Nearly 30 Muslim families in the village have fled since the outbreak of the riot.
According to residents of the village, the Muslim community had
received an ultimatum from local Buddhist nationalists to demolish by
Thursday what they claimed was an illegal extension to the Muslim prayer
However, residents have claimed that the disputed structure was
in fact an abandoned storeroom that had been used by the Ministry of
Construction while building a bridge connecting the village some months
After local Muslims dismantled the structure, the Buddhist
nationalists then demanded that they demolish the actual prayer hall,
claiming it had been constructed illegally.
“The Muslim community
refused to demolish their prayer hall. Their religious leader said they
would only do so if the government declared it illegal,” one of the
local residents told the Irrawaddy. “That’s why the mob came to burn
“When three fire engines came to put out the fire, they were obstructed by the mob,” he said.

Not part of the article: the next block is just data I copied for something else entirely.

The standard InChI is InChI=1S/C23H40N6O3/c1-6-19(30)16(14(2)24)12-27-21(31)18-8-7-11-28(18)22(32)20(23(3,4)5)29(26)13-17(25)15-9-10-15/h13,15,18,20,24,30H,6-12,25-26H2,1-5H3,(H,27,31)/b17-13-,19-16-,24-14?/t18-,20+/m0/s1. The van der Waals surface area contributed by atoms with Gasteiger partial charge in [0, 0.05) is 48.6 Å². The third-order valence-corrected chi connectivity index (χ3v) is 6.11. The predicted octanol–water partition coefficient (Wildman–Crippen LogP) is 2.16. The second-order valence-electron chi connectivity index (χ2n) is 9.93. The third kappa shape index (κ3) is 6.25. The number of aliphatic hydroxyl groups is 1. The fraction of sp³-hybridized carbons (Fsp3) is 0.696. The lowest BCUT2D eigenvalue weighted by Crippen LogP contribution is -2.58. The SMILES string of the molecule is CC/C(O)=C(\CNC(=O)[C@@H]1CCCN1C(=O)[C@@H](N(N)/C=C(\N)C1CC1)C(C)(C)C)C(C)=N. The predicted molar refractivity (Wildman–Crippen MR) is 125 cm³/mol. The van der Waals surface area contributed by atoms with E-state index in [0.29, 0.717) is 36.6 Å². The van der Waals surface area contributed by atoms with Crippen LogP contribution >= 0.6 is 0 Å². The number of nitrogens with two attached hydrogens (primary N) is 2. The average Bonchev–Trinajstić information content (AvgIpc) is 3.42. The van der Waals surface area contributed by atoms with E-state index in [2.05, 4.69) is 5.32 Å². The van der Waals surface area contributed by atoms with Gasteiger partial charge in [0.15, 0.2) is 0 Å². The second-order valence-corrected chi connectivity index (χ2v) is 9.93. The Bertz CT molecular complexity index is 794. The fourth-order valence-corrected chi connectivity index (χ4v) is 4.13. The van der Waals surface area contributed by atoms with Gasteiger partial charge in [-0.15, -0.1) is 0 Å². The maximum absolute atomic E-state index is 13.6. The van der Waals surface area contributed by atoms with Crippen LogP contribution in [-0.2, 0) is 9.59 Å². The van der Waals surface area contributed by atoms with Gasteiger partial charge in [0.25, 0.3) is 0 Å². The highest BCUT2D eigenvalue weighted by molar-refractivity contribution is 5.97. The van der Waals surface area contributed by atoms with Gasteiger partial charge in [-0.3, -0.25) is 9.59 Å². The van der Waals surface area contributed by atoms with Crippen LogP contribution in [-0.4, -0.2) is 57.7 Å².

He added that the mob was mostly made up of outsiders, numbering several hundred.
The police and army have now blocked the bridge on the road to Lone Khin village from Hpakant town.
A duty officer at the Mohnyin District police station confirmed the
incident but refused to give detailed information because “the case is
now under investigation.”
“We have no idea who was behind the
incident. At the moment, state and district-level security forces are on
the scene,” the officer said.
The incident comes after anti-Muslim
rioting far away from Hpakant in Pegu Division’s Thuye Thamain village
in Waw Township on June 23, which resulted in the destruction of a
mosque, a Muslim cemetery, and a house and storeroom belonging to a
Muslim family. Authorities chose not to take action against any of the